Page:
Except for days when spring rains cause earthworms to sprawl on the sidewalks, life below ground generally goes unnoticed. Yet, a recent study led by Mark Bradford, Associate Professor of Terrestrial Ecosystem Ecology, indicates that tiny soil critters like earthworms have profound impacts on ecosystem processes, suggesting that broader issues of agricultural management and land use changes may hinge upon soil life.
According to Bradford, the study was motivated by the fact that “we know little about how soil biology links to other components of ecosystems.” To explore this question, researchers constructed small grassland replicas and included soil animals in only some replicas. The experiment was conducted in climate-controlled chambers, enclosures that reproduce conditions such as rainfall and temperature. As Bradford explained, this set-up allowed them to “simulate the complexity of the real world often lost in conventional laboratory experiments but maintain a level of control sacrificed in field research.”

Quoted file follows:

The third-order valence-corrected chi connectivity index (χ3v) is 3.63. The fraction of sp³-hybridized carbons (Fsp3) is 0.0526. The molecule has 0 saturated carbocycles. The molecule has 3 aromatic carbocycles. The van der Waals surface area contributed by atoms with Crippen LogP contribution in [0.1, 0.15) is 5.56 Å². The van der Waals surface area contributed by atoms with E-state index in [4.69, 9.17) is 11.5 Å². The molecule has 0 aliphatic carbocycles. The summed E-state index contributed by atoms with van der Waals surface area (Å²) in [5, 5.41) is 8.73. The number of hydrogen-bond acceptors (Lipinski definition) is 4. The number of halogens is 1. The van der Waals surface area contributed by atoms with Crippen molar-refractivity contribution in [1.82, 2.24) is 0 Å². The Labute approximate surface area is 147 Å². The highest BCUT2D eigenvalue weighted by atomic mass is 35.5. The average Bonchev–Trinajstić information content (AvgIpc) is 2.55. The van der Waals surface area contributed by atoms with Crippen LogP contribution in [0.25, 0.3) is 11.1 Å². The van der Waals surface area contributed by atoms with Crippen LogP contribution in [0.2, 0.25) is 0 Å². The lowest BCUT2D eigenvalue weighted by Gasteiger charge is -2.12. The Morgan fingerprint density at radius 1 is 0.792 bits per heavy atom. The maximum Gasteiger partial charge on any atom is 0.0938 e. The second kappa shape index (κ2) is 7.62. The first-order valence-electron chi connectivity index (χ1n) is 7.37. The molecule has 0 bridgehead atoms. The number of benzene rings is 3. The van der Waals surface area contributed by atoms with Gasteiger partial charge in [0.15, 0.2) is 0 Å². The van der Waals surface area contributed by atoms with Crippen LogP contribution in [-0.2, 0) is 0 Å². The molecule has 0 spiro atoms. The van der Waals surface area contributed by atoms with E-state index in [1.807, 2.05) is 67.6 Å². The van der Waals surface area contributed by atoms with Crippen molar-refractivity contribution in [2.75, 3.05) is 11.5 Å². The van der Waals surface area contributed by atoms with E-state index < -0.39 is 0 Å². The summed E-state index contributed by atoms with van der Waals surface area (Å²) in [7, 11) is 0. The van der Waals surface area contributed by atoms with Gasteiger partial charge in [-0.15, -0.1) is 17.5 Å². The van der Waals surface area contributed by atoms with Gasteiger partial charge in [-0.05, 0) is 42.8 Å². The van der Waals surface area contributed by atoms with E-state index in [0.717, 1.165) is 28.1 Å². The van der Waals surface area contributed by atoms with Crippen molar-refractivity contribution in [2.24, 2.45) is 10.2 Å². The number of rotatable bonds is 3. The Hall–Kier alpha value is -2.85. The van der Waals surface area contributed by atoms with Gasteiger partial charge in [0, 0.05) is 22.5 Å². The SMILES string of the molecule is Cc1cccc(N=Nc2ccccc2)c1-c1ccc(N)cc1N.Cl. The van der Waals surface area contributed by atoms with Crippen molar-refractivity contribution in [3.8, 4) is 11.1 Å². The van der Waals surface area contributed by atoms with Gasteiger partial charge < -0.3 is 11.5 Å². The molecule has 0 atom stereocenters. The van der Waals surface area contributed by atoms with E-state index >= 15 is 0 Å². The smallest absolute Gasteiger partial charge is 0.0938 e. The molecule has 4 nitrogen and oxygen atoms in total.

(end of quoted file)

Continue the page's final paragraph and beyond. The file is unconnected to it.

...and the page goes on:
Over the 500-day experiment, the elimination of soil animals markedly shifted the diversity of plant species, decreased overall productivity, and reduced responsiveness to fertilization. However, plant quality, or protein content, actually increased with the loss of soil organisms, hinting at complex interconnected relationships between soil organisms and ecosystem processes.
According to Bradford, the intricacy of these feedback processes mean that their implications for agricultural management are not straightforward and “really depend on what you are using the land for.” For instance, for grazing cattle, one must consider the increased protein content that accompanies loss of soil animals. Regardless, the study illuminates the deep dependence of what surrounds us on what lies beneath our feet.